Sports Comics in America Today
The use of baseball in Assassination Classroom might remind some superhero fans of how Chris Claremont would regularly use sports in his X-Men comics. The team would play baseball or, later, basketball together in downtime between missions. Claremont and his collaborators would utilize these sequences to show off both the team’s working dynamics and their superpowers. It was a fantastic display of how sports could be utilized to enhance another genre altogether.
Looking at how sports play into mainstream comics today though, it’s clear there’s an obvious lack of selection. Of course, you can always find Gil Thorp in your local newspaper, but that’s not likely to get anyone too excited or attract new readers. That isn’t to say that some creators haven’t been trying new ideas. The Image Comics series Mara was all about an elite athlete and utilized sports as a way to discuss politics. However, it didn’t do incredibly well and doesn’t make for a great argument on a growing American audience for sports comics.
That argument could be made with great sports comics coming from smaller publishers though. There is no better example of that than Fantasy Sports published by Nobrow Press. Each volume of the series combine beloved sports with rollicking adventures in order to create all-ages adventures. In the first volume the heroes of the tale are forced to square off against a mummy in a game of basketball. While elements of fantasy and adventure pervade the story, it’s a great story about basketball at its heart.
Sports Comics of Tomorrow
Fantasy Sports is a multi-volume effort and the critical acclaim behind its earliest entries help show how it could provide an entrypoint for future sports comics. While Nobrow may not have the reach of a publisher like Image Comics or Dark Horse, you only need to show a comics fan or young reader Fantasy Sports in order to see their eyes light up. It’s a beautifully drawn series with action that moves as fast as squeaking sneakers down the court. For publishers or creators looking to try something new, it shows how to do sports comics well in the American market.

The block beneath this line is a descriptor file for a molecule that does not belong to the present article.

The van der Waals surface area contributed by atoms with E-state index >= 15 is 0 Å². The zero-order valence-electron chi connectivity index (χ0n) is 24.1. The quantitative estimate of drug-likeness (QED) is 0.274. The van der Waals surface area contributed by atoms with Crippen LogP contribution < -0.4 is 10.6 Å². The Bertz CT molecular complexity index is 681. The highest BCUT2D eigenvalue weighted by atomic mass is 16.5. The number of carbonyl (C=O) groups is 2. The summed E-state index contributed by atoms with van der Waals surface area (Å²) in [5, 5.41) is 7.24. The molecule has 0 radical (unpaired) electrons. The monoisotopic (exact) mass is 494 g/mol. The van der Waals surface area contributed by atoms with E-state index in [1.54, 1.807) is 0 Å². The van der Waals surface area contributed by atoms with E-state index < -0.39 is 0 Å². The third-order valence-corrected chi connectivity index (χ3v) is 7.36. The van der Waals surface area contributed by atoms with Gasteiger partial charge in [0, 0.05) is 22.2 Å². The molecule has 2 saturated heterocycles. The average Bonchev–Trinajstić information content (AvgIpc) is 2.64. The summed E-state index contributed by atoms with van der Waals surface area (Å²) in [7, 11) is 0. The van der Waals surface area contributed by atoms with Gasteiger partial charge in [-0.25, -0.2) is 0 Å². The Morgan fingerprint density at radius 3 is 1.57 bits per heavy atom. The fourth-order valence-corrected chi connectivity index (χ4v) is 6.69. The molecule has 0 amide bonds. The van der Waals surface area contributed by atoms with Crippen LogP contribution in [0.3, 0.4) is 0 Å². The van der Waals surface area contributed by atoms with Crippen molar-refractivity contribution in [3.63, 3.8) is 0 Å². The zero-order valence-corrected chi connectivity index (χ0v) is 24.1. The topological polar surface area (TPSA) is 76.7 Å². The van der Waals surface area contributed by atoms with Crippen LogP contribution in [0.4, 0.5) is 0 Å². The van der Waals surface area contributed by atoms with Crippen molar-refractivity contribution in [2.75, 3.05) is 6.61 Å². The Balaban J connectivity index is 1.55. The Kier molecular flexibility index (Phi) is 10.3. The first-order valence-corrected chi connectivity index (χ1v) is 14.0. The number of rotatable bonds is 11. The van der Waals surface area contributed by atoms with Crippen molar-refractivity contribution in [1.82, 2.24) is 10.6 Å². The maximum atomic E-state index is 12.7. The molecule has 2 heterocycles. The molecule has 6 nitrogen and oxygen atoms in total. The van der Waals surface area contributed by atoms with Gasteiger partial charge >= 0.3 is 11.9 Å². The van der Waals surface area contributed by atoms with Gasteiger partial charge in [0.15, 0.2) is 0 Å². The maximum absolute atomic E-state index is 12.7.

That will likely be the biggest hurdle that sports comics face, as well. It’s not simply about making them, but making them so that they deserve an audience. Many artists can draw a homerun, but very few can sell the thrill in the stadium when a ball exits the park. Doing it right is the key and it’s in comics like Fantasy Sports and many, many sports manga that those lessons can be learned. It’s possible to imagine a series focused purely on X-Men baseball games or the Marvel heroes poker nights doing well given the right talent.
So there’s no reason why sports comics can’t thrive in America. Great comics with quirky premises or uncommon genres find audiences all of the time. The resurgence of the Archie brand and Chynna Clugston Flores’ work shows how goofy teen comics will find an audience when executed well. It’s up to creators to tell stories about football and baseball and synchronized swimming that inspire the imagination and drive the spirit.
To steal a line from a famous sports movie: If you build it, they will come.